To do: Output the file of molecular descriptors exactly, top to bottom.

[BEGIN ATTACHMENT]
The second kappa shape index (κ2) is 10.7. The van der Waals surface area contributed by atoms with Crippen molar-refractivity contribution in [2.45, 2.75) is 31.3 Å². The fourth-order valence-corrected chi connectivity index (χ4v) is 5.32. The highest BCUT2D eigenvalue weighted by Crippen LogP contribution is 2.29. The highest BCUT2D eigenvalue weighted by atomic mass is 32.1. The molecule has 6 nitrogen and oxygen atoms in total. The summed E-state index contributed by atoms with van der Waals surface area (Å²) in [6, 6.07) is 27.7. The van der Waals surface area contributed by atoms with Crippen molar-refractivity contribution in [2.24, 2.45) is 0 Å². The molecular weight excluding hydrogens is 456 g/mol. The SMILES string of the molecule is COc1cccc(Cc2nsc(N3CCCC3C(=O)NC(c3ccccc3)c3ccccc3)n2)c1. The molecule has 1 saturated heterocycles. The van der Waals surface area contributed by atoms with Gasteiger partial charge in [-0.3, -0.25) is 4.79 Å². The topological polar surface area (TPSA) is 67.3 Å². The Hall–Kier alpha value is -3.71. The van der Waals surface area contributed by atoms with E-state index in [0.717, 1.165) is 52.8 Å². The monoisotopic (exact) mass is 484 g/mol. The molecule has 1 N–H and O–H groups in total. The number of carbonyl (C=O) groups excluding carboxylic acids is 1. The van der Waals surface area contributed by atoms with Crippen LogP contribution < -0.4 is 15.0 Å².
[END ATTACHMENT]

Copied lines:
The second kappa shape index (κ2) is 10.7. The van der Waals surface area contributed by atoms with Crippen molar-refractivity contribution in [2.45, 2.75) is 31.3 Å². The fourth-order valence-corrected chi connectivity index (χ4v) is 5.32. The highest BCUT2D eigenvalue weighted by Crippen LogP contribution is 2.29. The highest BCUT2D eigenvalue weighted by atomic mass is 32.1. The molecule has 6 nitrogen and oxygen atoms in total. The summed E-state index contributed by atoms with van der Waals surface area (Å²) in [6, 6.07) is 27.7. The van der Waals surface area contributed by atoms with Crippen molar-refractivity contribution in [2.24, 2.45) is 0 Å². The molecular weight excluding hydrogens is 456 g/mol. The SMILES string of the molecule is COc1cccc(Cc2nsc(N3CCCC3C(=O)NC(c3ccccc3)c3ccccc3)n2)c1. The molecule has 1 saturated heterocycles. The van der Waals surface area contributed by atoms with Gasteiger partial charge in [-0.3, -0.25) is 4.79 Å². The topological polar surface area (TPSA) is 67.3 Å². The Hall–Kier alpha value is -3.71. The van der Waals surface area contributed by atoms with E-state index in [0.717, 1.165) is 52.8 Å². The monoisotopic (exact) mass is 484 g/mol. The molecule has 1 N–H and O–H groups in total. The number of carbonyl (C=O) groups excluding carboxylic acids is 1. The van der Waals surface area contributed by atoms with Crippen LogP contribution < -0.4 is 15.0 Å².